LCD TV shipments decline for first time ever

@CNNMoneyTech June 21, 2012: 5:24 AM ET
Worldwide shipments of flat-screen TVs have declined, marking a first for LCDs, a research firm reports.

Worldwide shipments of flat-screen TVs have declined, marking a first for LCDs, a research firm reports.

NEW YORK (CNNMoney) -- Got an LCD TV? Apparently, so does the rest of the world.

The LCD flavor of flat-screen TVs are by far the most popular, making up 84% of the market, yet demand for them is waning. Shipments of LCD units declined for the first time ever, dropping 3% to 43 million units in the first quarter, according to an NPD DisplaySearch report released Wednesday.

But things are even worse for other types of TVs like plasma screens. Overall TV shipments around the world, including non-LCD TVs, fell 8% to 51 million units in the first quarter from a year earlier. That drop marked the biggest decline since the second quarter of 2009.

What's behind the slump? The market has become saturated with flat-screens -- most people already have one or more, said Paul Gagnon, TV analyst at NPD DisplaySearch. Consumers tend to swap out their TVs less frequently than they would their smartphones or computers.

"When the penetration reaches pretty high levels and there isn't a super compelling reason to go out and upgrade a recently purchased TV, it leads to these soft spots, especially with the global economy being as weak as it is right now," he said. "People are just more conservative in their shopping behavior and they don't really see reason to go out and upgrade their TVs."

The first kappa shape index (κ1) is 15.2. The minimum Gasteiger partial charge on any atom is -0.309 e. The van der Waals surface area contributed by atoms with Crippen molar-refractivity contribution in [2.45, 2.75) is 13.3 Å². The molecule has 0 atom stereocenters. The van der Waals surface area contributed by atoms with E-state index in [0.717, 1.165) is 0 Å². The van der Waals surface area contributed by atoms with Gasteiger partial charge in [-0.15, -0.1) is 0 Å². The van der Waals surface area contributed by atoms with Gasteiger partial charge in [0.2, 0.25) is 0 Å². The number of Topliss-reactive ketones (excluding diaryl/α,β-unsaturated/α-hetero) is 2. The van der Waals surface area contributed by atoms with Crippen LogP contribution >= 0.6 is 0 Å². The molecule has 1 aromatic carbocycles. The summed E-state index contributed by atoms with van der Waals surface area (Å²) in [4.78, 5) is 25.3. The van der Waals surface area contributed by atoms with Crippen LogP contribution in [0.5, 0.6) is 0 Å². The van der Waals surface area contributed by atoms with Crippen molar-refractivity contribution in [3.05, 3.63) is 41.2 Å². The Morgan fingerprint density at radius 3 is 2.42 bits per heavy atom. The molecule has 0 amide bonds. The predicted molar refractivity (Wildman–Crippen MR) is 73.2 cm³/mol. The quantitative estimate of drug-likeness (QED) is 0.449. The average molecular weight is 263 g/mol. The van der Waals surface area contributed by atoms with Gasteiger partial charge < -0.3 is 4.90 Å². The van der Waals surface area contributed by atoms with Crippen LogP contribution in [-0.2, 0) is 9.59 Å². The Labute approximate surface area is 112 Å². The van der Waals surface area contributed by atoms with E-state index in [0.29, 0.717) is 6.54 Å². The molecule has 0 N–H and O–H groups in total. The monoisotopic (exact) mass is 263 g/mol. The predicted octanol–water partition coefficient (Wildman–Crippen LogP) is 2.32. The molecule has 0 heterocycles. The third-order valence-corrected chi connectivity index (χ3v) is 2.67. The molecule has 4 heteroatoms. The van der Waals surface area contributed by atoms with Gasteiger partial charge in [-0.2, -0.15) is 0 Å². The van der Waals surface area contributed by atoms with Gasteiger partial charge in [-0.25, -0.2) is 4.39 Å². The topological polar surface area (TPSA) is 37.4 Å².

While those in developed markets are well-equipped with TVs of their choice, Gagnon said prices are still too high to compel consumers in emerging markets. In past years, the price tags of these units dropped by 20% to 30% annually, but more recently, they have only been dropping by 5% to 10%.

As retailers order fewer shipments, huge sales are not expected any time soon. So Black Friday deals this year probably won't "see quite the spectacular level of pricing that we saw last year," Gagnon said.

Another research group, IHS iSuppli Research, also sees prices dropping slowly for consumers.

IHS noted that the average price flat-panel TVs climbed 11.4% in the United States between December 2011 and April of this year, mainly driven by special features like Internet connectivity and LED backlight technology.

"What we are expecting to see in the coming year or so is another attempt to differentiate TVs with technology features," said Tom Morrod, IHS head of technology. "This would help to prop up prices and will likely usher in the kind of competitive pressure we saw when Apple and Google capitalized on the nascent smartphone market."

According to NPD, the top worldwide flat panel TV brands experienced a drop in revenue growth from the previous quarter. Samsung was the only company to have revenue growth year over year for its TVs, while sales for Panasonic (PC) and Sony (SNE) plunged more than 20%.

Regionally, China continues to dominate TV shipments, accounting for 20% of all shipments, according to the NPD report. However, that's a 4 percentage point drop from a year ago. An earlier NPD report predicted that growth will decline in China because penetration is very high in urban areas, while prices are too high for the rural markets.

This shipment decline may cause the TV manufacturing business to make some changes.

"It's akin to the smartphone market before the iPhone," Morrod said. "[Consumers are] waiting for a reason to spend more money, but if one doesn't come along, then TVs will be in trouble longer term."

If the Apple TV rumors are true, Apple (AAPL, Fortune 500) might be coming to save the day, yet again. To top of page

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